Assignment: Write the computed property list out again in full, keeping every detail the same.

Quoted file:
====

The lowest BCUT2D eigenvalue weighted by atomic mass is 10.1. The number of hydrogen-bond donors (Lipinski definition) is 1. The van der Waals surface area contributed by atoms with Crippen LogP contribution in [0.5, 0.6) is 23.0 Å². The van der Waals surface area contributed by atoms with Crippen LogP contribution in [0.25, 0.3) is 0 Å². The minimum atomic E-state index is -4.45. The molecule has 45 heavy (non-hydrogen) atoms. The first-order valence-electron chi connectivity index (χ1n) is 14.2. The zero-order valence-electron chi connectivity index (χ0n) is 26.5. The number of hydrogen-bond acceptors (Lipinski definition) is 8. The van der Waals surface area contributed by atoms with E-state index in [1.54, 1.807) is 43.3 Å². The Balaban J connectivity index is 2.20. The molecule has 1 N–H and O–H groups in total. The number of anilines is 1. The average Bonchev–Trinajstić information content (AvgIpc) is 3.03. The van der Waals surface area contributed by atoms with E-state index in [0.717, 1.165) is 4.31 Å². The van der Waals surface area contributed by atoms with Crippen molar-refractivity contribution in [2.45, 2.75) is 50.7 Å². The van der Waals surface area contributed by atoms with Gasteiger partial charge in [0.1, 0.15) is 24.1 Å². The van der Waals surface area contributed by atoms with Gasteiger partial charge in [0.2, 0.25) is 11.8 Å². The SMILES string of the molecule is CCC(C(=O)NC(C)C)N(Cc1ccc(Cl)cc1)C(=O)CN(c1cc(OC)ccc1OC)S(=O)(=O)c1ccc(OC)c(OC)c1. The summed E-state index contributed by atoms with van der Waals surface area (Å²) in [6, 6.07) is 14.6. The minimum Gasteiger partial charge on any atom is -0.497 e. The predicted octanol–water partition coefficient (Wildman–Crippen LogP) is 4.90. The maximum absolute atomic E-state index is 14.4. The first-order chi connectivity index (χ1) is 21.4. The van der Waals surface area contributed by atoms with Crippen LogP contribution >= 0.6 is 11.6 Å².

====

The lowest BCUT2D eigenvalue weighted by atomic mass is 10.1. The number of hydrogen-bond donors (Lipinski definition) is 1. The van der Waals surface area contributed by atoms with Crippen LogP contribution in [0.5, 0.6) is 23.0 Å². The van der Waals surface area contributed by atoms with Crippen LogP contribution in [0.25, 0.3) is 0 Å². The minimum atomic E-state index is -4.45. The molecule has 45 heavy (non-hydrogen) atoms. The first-order valence-electron chi connectivity index (χ1n) is 14.2. The zero-order valence-electron chi connectivity index (χ0n) is 26.5. The number of hydrogen-bond acceptors (Lipinski definition) is 8. The van der Waals surface area contributed by atoms with E-state index in [1.54, 1.807) is 43.3 Å². The Balaban J connectivity index is 2.20. The molecule has 1 N–H and O–H groups in total. The number of anilines is 1. The average Bonchev–Trinajstić information content (AvgIpc) is 3.03. The van der Waals surface area contributed by atoms with E-state index in [0.717, 1.165) is 4.31 Å². The van der Waals surface area contributed by atoms with Crippen molar-refractivity contribution in [2.45, 2.75) is 50.7 Å². The van der Waals surface area contributed by atoms with Gasteiger partial charge in [0.1, 0.15) is 24.1 Å². The van der Waals surface area contributed by atoms with Gasteiger partial charge in [0.2, 0.25) is 11.8 Å². The SMILES string of the molecule is CCC(C(=O)NC(C)C)N(Cc1ccc(Cl)cc1)C(=O)CN(c1cc(OC)ccc1OC)S(=O)(=O)c1ccc(OC)c(OC)c1. The summed E-state index contributed by atoms with van der Waals surface area (Å²) in [6, 6.07) is 14.6. The minimum Gasteiger partial charge on any atom is -0.497 e. The predicted octanol–water partition coefficient (Wildman–Crippen LogP) is 4.90. The maximum absolute atomic E-state index is 14.4. The first-order chi connectivity index (χ1) is 21.4. The van der Waals surface area contributed by atoms with Crippen LogP contribution >= 0.6 is 11.6 Å².